Mutual Aid Fire


New training site!
April 22, 2008, 7:59 pm
Filed under: Uncategorized?

Check out local OCWFCD Lt. Ryan Christen’s interactive training site. It’s up and going & quite impressive. Ryan’s site will surely change how we learn and share information!
Check it out @ Fullyinvolvedfire.com

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Food for thought
April 21, 2008, 6:04 pm
Filed under: Trade tips, Truck ops

Here is some food for thought.
Just imagine that you and your crew were sent to take the attack line in through the front door of a commercial occupancy, you have now penetrated over half of the way into the structure when things go horribly wrong! Your officer opts to exit through the rear and you now encounter one of these(click above pix). Moral to the story; always take the rear when interior operations are taking place. Stay safe brothers!

Matt Scallan
ECFR Engine19 C



Bail out!
April 7, 2008, 7:46 pm
Filed under: RIT

To bail or not to bail…that is the question…Actually the question is do you TRAIN on this procedure?…It’s dangerous but…check out this video on the head first, it’s pretty intense,let’s not forget to ALWAYS ladder the building while our crews are working on the 2nd floor(D/E’s). Moreover how about laddering at a lesser angle for this very reason?



Commercial fire from Ocean City Md
April 2, 2008, 2:49 pm
Filed under: Engine ops

Check out this link to Ocean City Md. FD commercial fire in a T-Shirt shop. This email has been forwarded around locally & Chief Grace of ECFR made some good observations on the rapid changing conditions below. First check out his link here, check out the time stamps on each picture and join in on the discussion!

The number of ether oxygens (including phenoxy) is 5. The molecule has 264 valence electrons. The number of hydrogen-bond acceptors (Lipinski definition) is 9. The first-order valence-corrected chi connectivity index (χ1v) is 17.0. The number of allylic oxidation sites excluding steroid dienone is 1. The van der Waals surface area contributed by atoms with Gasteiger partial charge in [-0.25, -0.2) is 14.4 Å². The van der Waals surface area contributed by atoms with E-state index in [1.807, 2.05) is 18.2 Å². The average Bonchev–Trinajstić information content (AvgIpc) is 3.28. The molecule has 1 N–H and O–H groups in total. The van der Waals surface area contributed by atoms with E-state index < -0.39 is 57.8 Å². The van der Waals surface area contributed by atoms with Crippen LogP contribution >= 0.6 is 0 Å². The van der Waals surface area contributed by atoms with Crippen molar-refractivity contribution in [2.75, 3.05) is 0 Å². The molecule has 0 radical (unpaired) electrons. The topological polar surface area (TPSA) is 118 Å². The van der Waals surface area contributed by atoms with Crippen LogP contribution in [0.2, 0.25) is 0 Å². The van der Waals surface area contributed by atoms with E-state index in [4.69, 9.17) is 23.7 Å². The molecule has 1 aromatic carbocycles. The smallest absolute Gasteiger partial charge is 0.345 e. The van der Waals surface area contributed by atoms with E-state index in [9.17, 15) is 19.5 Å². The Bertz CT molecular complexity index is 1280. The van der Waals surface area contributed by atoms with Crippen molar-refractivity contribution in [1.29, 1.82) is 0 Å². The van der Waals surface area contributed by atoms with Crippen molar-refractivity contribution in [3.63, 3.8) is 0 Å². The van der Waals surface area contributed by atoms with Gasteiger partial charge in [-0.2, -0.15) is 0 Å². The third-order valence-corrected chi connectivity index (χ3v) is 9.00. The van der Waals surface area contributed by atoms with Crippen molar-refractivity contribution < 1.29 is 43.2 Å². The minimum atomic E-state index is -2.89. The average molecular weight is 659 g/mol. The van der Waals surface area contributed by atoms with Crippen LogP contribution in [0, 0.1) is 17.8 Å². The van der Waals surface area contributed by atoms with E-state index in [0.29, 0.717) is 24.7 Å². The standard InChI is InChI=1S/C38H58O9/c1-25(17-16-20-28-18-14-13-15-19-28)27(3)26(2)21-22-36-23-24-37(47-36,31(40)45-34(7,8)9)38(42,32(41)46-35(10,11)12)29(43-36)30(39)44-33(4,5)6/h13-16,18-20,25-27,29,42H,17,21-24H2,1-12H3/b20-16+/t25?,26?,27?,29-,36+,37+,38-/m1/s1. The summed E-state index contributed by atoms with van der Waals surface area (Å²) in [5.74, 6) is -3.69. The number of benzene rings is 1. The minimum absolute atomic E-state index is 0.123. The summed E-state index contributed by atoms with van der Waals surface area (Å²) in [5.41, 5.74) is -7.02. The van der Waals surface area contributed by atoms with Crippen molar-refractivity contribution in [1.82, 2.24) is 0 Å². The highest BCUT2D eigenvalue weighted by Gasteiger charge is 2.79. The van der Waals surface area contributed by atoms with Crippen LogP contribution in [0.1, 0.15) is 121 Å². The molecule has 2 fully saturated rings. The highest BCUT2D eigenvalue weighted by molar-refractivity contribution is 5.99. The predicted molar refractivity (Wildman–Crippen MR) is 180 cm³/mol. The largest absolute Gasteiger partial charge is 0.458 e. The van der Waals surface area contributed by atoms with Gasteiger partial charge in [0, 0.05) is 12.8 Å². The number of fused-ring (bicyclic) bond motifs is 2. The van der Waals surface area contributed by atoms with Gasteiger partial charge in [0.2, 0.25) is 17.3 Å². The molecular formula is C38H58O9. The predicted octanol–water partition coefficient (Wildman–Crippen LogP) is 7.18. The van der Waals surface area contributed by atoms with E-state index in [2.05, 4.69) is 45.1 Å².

I’m speculating that there may have been some dynamics involved there that let the situation get away from them like it did.

1. That location is possibly an automatic alarm frequent flyer & the companies had become complacent with regard to apparatus placement. In other words: “Let’s just drive up the boardwalk right to the front door so we don’t have to walk as far. It’s probably another false alarm anyway.”
2. The private fire protection system (if there is one at all) had to have been out of service. One working sprinkler over the point of origin would have nipped that thing in the bud.
3. When a Fire Inspector comes down on shop owners about aisle space, ceiling/sprinkler head clearances, and general over-stocking, they do so to prevent fires like this one from happening.
4. If your department has a tower ladder, always consider using the bucket’s nozzle as a portable master stream device. Had they lowered the bucket to it’s lowest possible setting, they could have, from their set up point in front, knocked out the back wall of that shop with a high flow, high pressure, great reach straight stream.
They underestimated the fire’s existense and or growth potential & they were behind the 8 ball from the start.
I’m glad that you’re sharing someone else’s bad day experiences with the brothers & sisters that are truly interested in learning more about trying to do the best job possible.
Stay safe!

Patrick T. Grace, Battalion Chief
Escambia County Fire Rescue



Situational awareness
April 1, 2008, 5:48 pm
Filed under: MVA ops

It is ALL of our duties (up & down the chain of command) to make sure our environment is safe. This one of the first of many installments of “situational awareness” topics coming in the near future. This one was found on you tube under close calls. It is your responsibility to look out for your “brothers” and keep them safe…if you see something speak up!(even if you have been on the job 1 hour)